A Massachusetts man was sentenced to nearly three years in prison and will pay hundreds of thousands in restitution after pleading guilty to defrauding an elderly investor and using the funds for personal expenses, including more than $100,000 in federal student loans.
According to the Department of Justice, Felix Gorovodsky of Swampscott, Mass. was sentenced in federal court in Boston this week after pleading guilty to bank fraud on May 11. Gorovodsky is not currently registered as an investment advisor with the Securities and Exchange Commission.
According to an affidavit filed in January in support of the investigation against Gorovodsky, he lived in Singapore when he first made contact with the unnamed elderly victim, who was born in Russia in 1942. She and her husband immigrated to the United States in the late 1980s and purchased a home in Houston. Her husband died in about 2017, and she subsequently retired to Ecuador, according to the affidavit.
In November 2018, she began looking for a Russian-speaking advisor to help manage her retirement assets and the money raised from the sale of her Houston home. She was referred to Gorovodsky, and she appointed him as her financial proxy and hired him as an advisor, despite the fact he had “no significant personal experience or accreditations” in either investing or finance.
But the advisor soon ran a scheme to defraud the elderly woman and Capital One by stealing the funds raised by the sale of the her Houston home. In May 2019, both the victim and Gorovodsky traveled to Texas to sign documents granting him power for attorney. At around that same time, on Gorovodsky’s urging, the victim opened a Capital One account and transferred the funds garnered from the sale of her house into it.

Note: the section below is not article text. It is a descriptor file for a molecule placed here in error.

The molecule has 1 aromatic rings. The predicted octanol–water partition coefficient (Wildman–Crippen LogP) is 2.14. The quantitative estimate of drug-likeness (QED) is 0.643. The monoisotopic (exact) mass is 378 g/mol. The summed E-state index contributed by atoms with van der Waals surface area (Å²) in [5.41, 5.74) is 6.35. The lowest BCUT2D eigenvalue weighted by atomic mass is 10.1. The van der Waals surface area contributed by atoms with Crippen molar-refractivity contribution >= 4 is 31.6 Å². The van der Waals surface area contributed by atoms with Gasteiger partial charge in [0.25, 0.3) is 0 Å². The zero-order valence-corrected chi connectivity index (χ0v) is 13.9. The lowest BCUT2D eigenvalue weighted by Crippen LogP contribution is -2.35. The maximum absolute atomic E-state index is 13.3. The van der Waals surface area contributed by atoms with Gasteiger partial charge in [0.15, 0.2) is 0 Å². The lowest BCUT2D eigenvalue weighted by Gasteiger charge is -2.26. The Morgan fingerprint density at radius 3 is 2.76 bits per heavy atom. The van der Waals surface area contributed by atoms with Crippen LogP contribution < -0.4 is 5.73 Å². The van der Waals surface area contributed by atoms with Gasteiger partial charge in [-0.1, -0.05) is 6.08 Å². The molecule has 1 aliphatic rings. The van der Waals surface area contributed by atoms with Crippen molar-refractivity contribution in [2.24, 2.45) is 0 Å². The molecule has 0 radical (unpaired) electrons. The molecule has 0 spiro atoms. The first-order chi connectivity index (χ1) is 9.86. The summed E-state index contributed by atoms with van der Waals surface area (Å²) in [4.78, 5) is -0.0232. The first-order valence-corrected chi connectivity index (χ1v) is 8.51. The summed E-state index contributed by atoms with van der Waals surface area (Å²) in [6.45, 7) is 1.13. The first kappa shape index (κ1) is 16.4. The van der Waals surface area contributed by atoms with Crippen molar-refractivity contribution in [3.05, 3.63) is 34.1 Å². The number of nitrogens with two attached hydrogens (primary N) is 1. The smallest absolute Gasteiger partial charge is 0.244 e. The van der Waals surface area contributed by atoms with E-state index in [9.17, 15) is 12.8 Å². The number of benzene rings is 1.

But shortly after traveling back to Ecuador, the woman had second thoughts, according to the affidavit; by July, she sent a letter to Gorovodsky removing him from having power of attorney. In March of the following year, Gorovodsky moved from Singapore to Swampscott. According to the affidavit, at this time he was behind on payments for his federal student loans, with non-existent or low balances in his Capital One checking and savings accounts and more than $13,000 in credit card debt.
In April 2020, he transferred almost $253,000 out of the victim’s Capital One account into his own; on about the same day, he used more than $100,000 of the funds to pay down his student loans, and withdrew more than $14,000 throughout the month of April. According to the DOJ, Gorovodsky also forged the woman’s signature on a “gift letter” which he sent to Capital One to make the transfer seem legitimate. According to the affidavit, the investigation revealed that the victim had not signed the letter and had never agreed to give Gorovodsky the assets as a gift.
According to the DOJ, Gorovodsky will also face two years of supervised release, in addition to his 33-month prison sentence and the restitution order for $310,492.